Medicine & Health
A new, 3D-printable polymer nanocomposite ink developed by Michigan Tech engineers has incredible properties like conducting electricity and high tensile strength — and many applications in aerospace, medicine and electronics.
- Additive Manufacturing
A UC Davis Health study suggests that unusual visual inspection of objects may precede the development of the social symptoms that are characteristic of autism syndrome disorder.
- Journal of Abnormal Psychology
- NIH/National Institute of Mental Health, NIH/Eunice Kennedy Shriver National Institute of Child Health and Human Development
Spotting changes in the heart’s electrical activity may prompt more-aggressive treatment and monitoring
- The American Journal of Cardiology
Media: Register today to virtually attend ACEP21, the world's largest emergency medicine conference.
Pregnant people are often excluded from research without clear justification, even when there is little harm to the fetus in minimal‐risk research. In this issue of Ethics & Human Research, ob/gyn Amina White and colleagues survey current and former institutional review board personnel to find out their interpretations of “minimal risk” to identify factors that might influence IRB decisions to approve research with those who are pregnant. Also in this issue, an ethics review in the Covid‐19 era; designs for an observational toxicology study involving intoxicated patients; and an essay on making metrics meaningful in human research protection programs.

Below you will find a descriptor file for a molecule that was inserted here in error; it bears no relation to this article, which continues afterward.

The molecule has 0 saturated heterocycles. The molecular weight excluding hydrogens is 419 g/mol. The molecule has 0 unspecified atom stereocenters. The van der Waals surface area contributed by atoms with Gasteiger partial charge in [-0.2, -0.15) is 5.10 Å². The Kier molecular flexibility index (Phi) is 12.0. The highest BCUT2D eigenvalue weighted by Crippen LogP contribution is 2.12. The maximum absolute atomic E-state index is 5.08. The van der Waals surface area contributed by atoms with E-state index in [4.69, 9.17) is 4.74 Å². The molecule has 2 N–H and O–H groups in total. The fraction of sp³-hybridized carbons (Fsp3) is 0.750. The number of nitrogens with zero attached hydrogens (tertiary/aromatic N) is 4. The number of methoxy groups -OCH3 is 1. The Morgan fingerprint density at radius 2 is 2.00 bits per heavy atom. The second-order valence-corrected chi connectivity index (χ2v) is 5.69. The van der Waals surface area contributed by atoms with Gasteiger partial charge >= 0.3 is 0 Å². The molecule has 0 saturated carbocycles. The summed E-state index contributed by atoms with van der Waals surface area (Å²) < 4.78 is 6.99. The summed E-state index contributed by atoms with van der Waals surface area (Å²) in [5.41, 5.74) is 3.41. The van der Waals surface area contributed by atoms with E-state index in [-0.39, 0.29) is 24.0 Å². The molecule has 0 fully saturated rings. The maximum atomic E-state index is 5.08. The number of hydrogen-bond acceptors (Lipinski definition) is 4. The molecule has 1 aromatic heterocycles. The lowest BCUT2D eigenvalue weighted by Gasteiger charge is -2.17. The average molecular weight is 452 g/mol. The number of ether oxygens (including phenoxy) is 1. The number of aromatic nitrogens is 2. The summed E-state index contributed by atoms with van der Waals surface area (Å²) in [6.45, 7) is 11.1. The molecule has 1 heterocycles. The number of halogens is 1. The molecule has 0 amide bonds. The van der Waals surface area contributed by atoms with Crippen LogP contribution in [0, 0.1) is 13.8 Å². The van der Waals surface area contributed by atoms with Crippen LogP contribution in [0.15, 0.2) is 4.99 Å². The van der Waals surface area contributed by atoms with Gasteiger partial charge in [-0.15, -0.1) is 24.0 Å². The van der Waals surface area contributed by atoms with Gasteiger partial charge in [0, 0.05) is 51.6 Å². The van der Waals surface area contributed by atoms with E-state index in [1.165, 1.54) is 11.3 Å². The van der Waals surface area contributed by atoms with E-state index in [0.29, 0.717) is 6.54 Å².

The Lundquist Institute (TLI) announced that it has received a generous $5 million, 5-year grant from the California Institute for Regenerative Medicine (CIRM) that will allow its PhD students, postdoctoral fellows and clinical fellows to pursue careers in stem cell biology and regenerative medicine. This award will also support the creation of a stem-cell focused program that will enable the Institute to recruit and train researchers in stem cell research while emphasizing its translational significance, underlying ethical considerations and keep the community updated on the technological advances in the field. The grant will also make it possible to retain stem cell researchers by providing access to the new and emerging companies based on The Lundquist campus.